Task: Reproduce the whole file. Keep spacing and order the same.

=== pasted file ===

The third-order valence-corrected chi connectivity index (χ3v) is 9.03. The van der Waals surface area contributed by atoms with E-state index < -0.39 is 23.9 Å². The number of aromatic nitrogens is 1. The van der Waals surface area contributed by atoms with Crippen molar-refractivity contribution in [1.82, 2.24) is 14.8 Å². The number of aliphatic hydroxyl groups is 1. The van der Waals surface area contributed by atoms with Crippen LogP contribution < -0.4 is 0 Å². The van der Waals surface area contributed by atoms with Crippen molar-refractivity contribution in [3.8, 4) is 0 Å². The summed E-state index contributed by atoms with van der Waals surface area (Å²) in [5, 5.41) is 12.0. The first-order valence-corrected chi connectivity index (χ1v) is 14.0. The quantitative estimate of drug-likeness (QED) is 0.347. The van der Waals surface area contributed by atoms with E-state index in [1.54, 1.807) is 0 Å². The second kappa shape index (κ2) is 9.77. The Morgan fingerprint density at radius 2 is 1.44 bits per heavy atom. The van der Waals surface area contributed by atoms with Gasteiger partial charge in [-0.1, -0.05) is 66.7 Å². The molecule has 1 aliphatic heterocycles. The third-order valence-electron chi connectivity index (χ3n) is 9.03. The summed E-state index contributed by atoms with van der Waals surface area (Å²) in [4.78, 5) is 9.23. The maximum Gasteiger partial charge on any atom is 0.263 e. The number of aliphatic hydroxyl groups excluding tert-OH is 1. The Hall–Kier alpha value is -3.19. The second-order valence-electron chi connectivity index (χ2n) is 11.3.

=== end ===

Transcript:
The third-order valence-corrected chi connectivity index (χ3v) is 9.03. The van der Waals surface area contributed by atoms with E-state index < -0.39 is 23.9 Å². The number of aromatic nitrogens is 1. The van der Waals surface area contributed by atoms with Crippen molar-refractivity contribution in [1.82, 2.24) is 14.8 Å². The number of aliphatic hydroxyl groups is 1. The van der Waals surface area contributed by atoms with Crippen LogP contribution < -0.4 is 0 Å². The van der Waals surface area contributed by atoms with Crippen molar-refractivity contribution in [3.8, 4) is 0 Å². The summed E-state index contributed by atoms with van der Waals surface area (Å²) in [5, 5.41) is 12.0. The first-order valence-corrected chi connectivity index (χ1v) is 14.0. The quantitative estimate of drug-likeness (QED) is 0.347. The van der Waals surface area contributed by atoms with E-state index in [1.54, 1.807) is 0 Å². The second kappa shape index (κ2) is 9.77. The Morgan fingerprint density at radius 2 is 1.44 bits per heavy atom. The van der Waals surface area contributed by atoms with Gasteiger partial charge in [-0.1, -0.05) is 66.7 Å². The molecule has 1 aliphatic heterocycles. The third-order valence-electron chi connectivity index (χ3n) is 9.03. The summed E-state index contributed by atoms with van der Waals surface area (Å²) in [4.78, 5) is 9.23. The maximum Gasteiger partial charge on any atom is 0.263 e. The number of aliphatic hydroxyl groups excluding tert-OH is 1. The Hall–Kier alpha value is -3.19. The second-order valence-electron chi connectivity index (χ2n) is 11.3.